Bugonia (Before a Life Ahead)

By Mike Lala

Pierre Huyghe, After ALife Ahead, 2017; ice rink concrete floor, sand, clay, phreatic water, bacteria, algae, bee colonies, chimera peacock, aquarium, black switchable glass, Conus textile, incubator, human cancer cells, genetic algorithm, augmented reality, automated ceiling structure, rain, ammoniac, logic game. © Pierre Huyghe. Photo: Ola Rindal

  • Nov 25, 2020

You look from the screen to the frame of the monitor, thin band of plastic reflecting a soft curve of lighting, back to the text on the screen. The I in Intervention inverts into an I. Virgil writes first you must pick out a narrow place, The text is not smooth. You think of the lilting, your head and neck moving, eyes just-so out of sync; you think of the ways in which your experience sidles the gaps. I looks at the page from the space above the page find a young bull, lead him in, tie him up. You look at the plastic embossed for the blind. looks down for an entrance and marks up the world, and watching Cover his body with blows You press the key downward to enter a hole carved in plastic her handwriting sink through a stage (his bones must collapse) to trigger a signal to trigger a sign she types up each draft till his organs and marrow are fluid. which appears on the screen before which you type. leaving her imprint erased Cover his body with branches of marjoram, thyme as the winds caress, fields start their bloom. Your head is lilting; an idea forces itself to the margins except for an I. All while the swallow cries Hi in the rafters above is batted away. where he lies. The hole of the screen enters you into a surface of light.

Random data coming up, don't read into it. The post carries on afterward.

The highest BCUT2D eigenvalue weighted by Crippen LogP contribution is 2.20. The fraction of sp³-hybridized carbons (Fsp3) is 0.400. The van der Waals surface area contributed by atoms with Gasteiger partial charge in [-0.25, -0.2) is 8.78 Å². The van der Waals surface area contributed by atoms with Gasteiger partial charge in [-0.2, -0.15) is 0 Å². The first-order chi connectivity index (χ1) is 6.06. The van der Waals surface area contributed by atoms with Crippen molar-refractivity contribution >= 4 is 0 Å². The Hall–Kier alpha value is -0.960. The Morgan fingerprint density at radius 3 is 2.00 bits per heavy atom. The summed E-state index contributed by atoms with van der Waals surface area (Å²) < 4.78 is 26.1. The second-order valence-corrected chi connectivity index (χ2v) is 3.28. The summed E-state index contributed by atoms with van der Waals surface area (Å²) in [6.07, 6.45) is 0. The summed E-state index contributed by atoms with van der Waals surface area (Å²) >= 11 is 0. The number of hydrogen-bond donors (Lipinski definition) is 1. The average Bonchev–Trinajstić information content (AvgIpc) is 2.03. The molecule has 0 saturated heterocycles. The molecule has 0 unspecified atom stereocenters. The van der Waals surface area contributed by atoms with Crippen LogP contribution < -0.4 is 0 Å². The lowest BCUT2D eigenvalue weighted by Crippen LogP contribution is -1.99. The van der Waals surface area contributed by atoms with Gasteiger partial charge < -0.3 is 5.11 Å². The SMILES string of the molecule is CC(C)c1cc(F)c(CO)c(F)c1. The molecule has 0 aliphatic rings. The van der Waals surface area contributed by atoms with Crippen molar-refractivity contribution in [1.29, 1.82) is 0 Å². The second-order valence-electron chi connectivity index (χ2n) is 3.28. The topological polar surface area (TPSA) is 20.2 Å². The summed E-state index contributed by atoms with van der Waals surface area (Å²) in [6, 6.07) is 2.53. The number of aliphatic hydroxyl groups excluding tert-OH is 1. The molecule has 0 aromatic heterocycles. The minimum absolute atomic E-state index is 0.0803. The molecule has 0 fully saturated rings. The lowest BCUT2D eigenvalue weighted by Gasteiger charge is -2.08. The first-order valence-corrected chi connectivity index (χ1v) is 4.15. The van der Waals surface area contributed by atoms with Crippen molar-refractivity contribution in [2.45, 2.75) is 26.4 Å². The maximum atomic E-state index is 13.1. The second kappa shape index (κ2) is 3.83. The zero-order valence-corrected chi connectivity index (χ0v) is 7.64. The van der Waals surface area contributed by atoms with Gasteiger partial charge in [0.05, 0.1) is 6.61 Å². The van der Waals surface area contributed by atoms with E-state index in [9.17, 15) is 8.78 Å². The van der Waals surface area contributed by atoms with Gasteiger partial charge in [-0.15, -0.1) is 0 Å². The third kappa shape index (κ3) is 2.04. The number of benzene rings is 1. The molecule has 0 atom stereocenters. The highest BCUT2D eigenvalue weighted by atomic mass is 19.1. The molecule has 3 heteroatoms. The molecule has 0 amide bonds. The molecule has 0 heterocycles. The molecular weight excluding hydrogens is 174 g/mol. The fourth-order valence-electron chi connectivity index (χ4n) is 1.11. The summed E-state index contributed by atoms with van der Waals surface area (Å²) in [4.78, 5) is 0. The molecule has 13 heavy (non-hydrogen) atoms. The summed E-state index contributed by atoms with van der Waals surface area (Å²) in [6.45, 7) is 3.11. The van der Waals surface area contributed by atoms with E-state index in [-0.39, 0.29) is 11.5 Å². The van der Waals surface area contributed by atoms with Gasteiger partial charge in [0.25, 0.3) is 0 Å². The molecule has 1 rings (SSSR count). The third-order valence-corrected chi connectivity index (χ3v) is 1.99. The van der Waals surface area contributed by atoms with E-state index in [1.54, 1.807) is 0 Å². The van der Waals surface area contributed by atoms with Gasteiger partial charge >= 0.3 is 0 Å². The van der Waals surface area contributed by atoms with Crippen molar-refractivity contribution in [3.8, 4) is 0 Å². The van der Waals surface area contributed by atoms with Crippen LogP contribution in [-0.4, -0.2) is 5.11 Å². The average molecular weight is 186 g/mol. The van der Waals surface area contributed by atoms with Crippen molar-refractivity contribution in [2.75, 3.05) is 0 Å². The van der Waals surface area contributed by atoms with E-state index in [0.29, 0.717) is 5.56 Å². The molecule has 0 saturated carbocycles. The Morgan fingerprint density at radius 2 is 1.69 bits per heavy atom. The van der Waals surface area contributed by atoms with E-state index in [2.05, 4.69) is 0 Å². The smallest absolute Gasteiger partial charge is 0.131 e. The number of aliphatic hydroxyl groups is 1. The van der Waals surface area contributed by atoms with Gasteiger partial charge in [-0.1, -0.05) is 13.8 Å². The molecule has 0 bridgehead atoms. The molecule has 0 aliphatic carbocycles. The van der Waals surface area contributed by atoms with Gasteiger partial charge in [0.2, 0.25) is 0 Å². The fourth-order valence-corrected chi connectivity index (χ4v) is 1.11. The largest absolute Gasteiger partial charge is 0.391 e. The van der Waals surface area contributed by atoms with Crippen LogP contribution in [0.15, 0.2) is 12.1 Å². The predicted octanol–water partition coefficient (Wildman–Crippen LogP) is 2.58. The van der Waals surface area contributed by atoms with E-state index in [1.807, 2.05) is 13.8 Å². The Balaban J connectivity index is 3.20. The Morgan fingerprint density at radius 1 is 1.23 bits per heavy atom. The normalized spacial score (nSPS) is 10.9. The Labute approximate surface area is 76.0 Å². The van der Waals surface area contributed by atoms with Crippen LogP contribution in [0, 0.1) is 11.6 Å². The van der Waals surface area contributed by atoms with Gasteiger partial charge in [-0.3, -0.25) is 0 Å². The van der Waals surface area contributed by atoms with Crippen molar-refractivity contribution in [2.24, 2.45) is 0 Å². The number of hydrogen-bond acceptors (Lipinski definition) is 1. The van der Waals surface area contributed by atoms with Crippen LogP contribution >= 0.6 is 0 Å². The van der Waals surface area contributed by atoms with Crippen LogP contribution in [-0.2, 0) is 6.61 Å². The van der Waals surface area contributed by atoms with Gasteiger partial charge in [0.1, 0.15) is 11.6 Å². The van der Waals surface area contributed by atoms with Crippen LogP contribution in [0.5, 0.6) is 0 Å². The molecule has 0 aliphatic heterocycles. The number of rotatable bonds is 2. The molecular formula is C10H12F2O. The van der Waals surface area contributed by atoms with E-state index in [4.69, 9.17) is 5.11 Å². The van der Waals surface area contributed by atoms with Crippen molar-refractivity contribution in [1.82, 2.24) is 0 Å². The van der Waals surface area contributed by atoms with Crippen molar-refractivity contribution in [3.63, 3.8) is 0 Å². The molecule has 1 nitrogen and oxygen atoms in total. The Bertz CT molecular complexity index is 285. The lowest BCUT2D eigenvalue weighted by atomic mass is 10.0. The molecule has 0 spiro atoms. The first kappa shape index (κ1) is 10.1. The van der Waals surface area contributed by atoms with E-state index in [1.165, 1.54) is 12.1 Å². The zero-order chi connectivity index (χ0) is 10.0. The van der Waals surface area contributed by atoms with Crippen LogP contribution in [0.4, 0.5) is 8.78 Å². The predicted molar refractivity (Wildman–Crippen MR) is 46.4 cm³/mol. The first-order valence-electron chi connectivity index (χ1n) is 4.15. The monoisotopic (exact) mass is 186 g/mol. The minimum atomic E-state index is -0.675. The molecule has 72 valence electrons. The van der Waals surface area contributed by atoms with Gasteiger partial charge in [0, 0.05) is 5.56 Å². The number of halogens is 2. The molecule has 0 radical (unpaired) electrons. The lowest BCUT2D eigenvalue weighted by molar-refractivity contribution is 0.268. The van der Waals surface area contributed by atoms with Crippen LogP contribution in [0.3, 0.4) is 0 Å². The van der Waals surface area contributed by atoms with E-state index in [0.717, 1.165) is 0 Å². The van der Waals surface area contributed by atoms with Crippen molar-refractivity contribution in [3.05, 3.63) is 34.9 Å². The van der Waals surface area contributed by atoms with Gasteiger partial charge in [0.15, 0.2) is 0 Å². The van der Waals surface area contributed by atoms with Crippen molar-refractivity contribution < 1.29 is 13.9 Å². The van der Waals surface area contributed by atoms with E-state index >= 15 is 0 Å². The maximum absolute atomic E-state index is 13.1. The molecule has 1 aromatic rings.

I step through the poem as if through a field. Footless they start, but then growing wings, and first flutter forward, take flight The surface of light is no less made than the surface of plastic or that of cut glass. I and the field are no less real than a field of bluestems like a short spurt of rain on a sunny day, black screen of arrows from Parthian bows as they block out the light. The engineers model the surface of light for a lifespan of X. waving goodbye and waving goodbye, as A. Paty writes I ask you, Muses, who thought up this art? Whose Then it is not. though it is gone. knowledge— The surface is refuse. The surface in afteruse home less to light than to water, small creatures, hydrated ion III oxides, microbiota, decay. The field of bluestems desertifies, absent the bison, as I continue, alive. where from, what mind and place? What god told us If all of a sudden, your hives shrivel up, and your future depends on knowing this craft, The screen will outlast you, your children, their children. The screen may outlast what you know to be human. I (Intervention) lie down, and my serifs elongate in layers: a sans-serif H. it’s no use to cry at your fate by the river. Find your bull. Make his bed. Lead him in. Stop his breath. A life that comes after may use it to live. H reproduces, its child an i. Together they greet us. nvasion, sings i. Out comes a song—this one’s for you.

Mike Lala is a writer, poet and sound artist based in New York. He is the author of ‘Exit Theater’, which won the Colorado Prize for Poetry in 2016, and the chapbooks ‘In the Gun Cabinet and Twenty-Four Exits: A Closet Drama.’ His recent works include ‘Infinite Odyssey’, featured at Pioneer Works’ Contemporary Temporary: Sound Works and Music in Brooklyn in 2017, and the libretto for ‘Oedipus in the District’, presented at the Juilliard School and National Sawdust in 2018.